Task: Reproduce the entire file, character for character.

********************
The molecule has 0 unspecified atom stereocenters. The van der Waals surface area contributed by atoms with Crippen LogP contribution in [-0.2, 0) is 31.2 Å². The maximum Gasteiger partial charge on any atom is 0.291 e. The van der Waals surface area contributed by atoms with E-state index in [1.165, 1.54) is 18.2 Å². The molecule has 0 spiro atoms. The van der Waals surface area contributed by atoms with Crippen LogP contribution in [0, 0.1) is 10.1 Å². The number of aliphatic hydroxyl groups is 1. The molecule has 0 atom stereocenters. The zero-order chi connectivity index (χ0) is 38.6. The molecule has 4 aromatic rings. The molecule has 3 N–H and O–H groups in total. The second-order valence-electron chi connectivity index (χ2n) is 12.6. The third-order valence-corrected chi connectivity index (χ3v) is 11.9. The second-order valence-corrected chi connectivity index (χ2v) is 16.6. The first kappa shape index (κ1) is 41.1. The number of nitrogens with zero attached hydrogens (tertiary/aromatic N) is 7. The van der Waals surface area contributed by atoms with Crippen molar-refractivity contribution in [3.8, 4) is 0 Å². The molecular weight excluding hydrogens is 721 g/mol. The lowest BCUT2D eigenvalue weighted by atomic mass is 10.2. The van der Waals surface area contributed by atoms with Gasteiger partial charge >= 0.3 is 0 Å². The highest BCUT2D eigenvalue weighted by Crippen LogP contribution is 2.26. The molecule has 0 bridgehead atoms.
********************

The molecule has 0 unspecified atom stereocenters. The van der Waals surface area contributed by atoms with Crippen LogP contribution in [-0.2, 0) is 31.2 Å². The maximum Gasteiger partial charge on any atom is 0.291 e. The van der Waals surface area contributed by atoms with E-state index in [1.165, 1.54) is 18.2 Å². The molecule has 0 spiro atoms. The van der Waals surface area contributed by atoms with Crippen LogP contribution in [0, 0.1) is 10.1 Å². The number of aliphatic hydroxyl groups is 1. The molecule has 0 atom stereocenters. The zero-order chi connectivity index (χ0) is 38.6. The molecule has 4 aromatic rings. The molecule has 3 N–H and O–H groups in total. The second-order valence-electron chi connectivity index (χ2n) is 12.6. The third-order valence-corrected chi connectivity index (χ3v) is 11.9. The second-order valence-corrected chi connectivity index (χ2v) is 16.6. The first kappa shape index (κ1) is 41.1. The number of nitrogens with zero attached hydrogens (tertiary/aromatic N) is 7. The van der Waals surface area contributed by atoms with Crippen molar-refractivity contribution in [3.8, 4) is 0 Å². The molecular weight excluding hydrogens is 721 g/mol. The lowest BCUT2D eigenvalue weighted by atomic mass is 10.2. The van der Waals surface area contributed by atoms with Gasteiger partial charge >= 0.3 is 0 Å². The highest BCUT2D eigenvalue weighted by Crippen LogP contribution is 2.26. The molecule has 0 bridgehead atoms.